Dubai: Residents’ lives are being stretched thin between work on one side and family time on the other, a random poll by Gulf News shows. Only a few residents seem to be in control of — and at peace with — the balance between their professional and personal lives.

Most people confessed to facing a challenge to achieve a healthy work-family balance. For some, it was the nature of their work commitments that overshadowed the demands of their personal life, while for others, it seemed to be an issue with time management and discipline — both at work and at home.

Experts in human behaviour say a lack of time management skills can lead to problems at work spilling over into family life and vice versa. As one specialist pointed out, work-life balance is not simply a matter of ensuring that you spend adequate quantity of time at work; it also means you make enough time to enjoy life outside of work.

The pace and pressures of urban lifestyles have set many residents down a path of internal conflict, a predicament especially experienced by mothers of young children, working couples, highly career-driven people, and by employees in the private sector, says Dr Mary John, a Dubai-based clinical psychologist.

In the case of people who are more susceptible to a work-life imbalance, this internal conflict leads to a sense of guilt of underperforming at work, or even seeming to underperform at work. This guilt is carried home and can lead to rifts in relationships, says Dr John.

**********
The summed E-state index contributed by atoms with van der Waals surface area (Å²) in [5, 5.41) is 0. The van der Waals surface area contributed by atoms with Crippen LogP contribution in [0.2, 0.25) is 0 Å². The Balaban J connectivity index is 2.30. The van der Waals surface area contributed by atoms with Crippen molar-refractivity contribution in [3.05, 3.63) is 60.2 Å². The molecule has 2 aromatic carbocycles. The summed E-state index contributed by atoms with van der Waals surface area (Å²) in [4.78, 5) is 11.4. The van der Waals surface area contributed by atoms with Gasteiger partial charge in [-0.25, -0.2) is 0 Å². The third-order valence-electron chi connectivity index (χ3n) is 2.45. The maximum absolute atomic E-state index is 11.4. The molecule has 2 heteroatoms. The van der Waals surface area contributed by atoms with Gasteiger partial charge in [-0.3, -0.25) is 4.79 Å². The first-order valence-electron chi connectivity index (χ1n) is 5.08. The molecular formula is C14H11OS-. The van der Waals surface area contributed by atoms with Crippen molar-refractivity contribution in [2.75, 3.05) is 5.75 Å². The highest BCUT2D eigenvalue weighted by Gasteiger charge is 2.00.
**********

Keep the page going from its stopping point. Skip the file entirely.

“Certain types of personality, who have difficulty organising, planning and prioritising their tasks, are the ones who suffer the most,” she says. “They are never happy at home or at work as they struggle with time management on both fronts. People who procrastinate and are highly self-critical also suffer a great deal of guilt when they are unable to satisfy the demands of their family and their job. Also, people who are predisposed to being anxious tend to suffer from intense guilt when under pressure from work,” she adds.

The situation, if not brought under control, can spiral, looping on itself.

“Family bonding and spending time with the family is very important,” says Dr John. Lack of time and pressured lifestyles can have a negative impact on relationships, especially between parents and children. It is important for working couples or even the main breadwinner to make time to spend with his family members.

“When parents express love and concern for each other, children feel wanted and secure. Spouses who tend to fight often due to work issues and take refuge in the ‘wanted at work’ theory, can affect the marriage and family ties.” It can rupture marital ties, she says, resulting in break-ups and other mental health issues. “Things that matter the most in life must never be at the mercy of things that matter less,” she says.

However, despite the hectic pace of life, there are simple steps everyone can take to untangle themselves from the knotty situations a work-life imbalance can thrust them into.

First, the power of staying positive must be a part of everyone’s thinking when it comes to balancing personal and professional priorities, she says. The power of this habit cannot be understated as studies have shown that a can-do attitude actually results in a positive change in lifestyle and behaviour.

“The truth is, you don’t have to give up your work life for your family life, or your family life for your work,” says Dr John. “Be proactive, and seek to become an agent of change at work and in your family. Keep communication lines open between you and your family [to resolve any issues that can crop up].”

It is also important to voice your concerns to your boss and seek his cooperation in devising ways to help you deal with the situation in a more fruitful way, she says.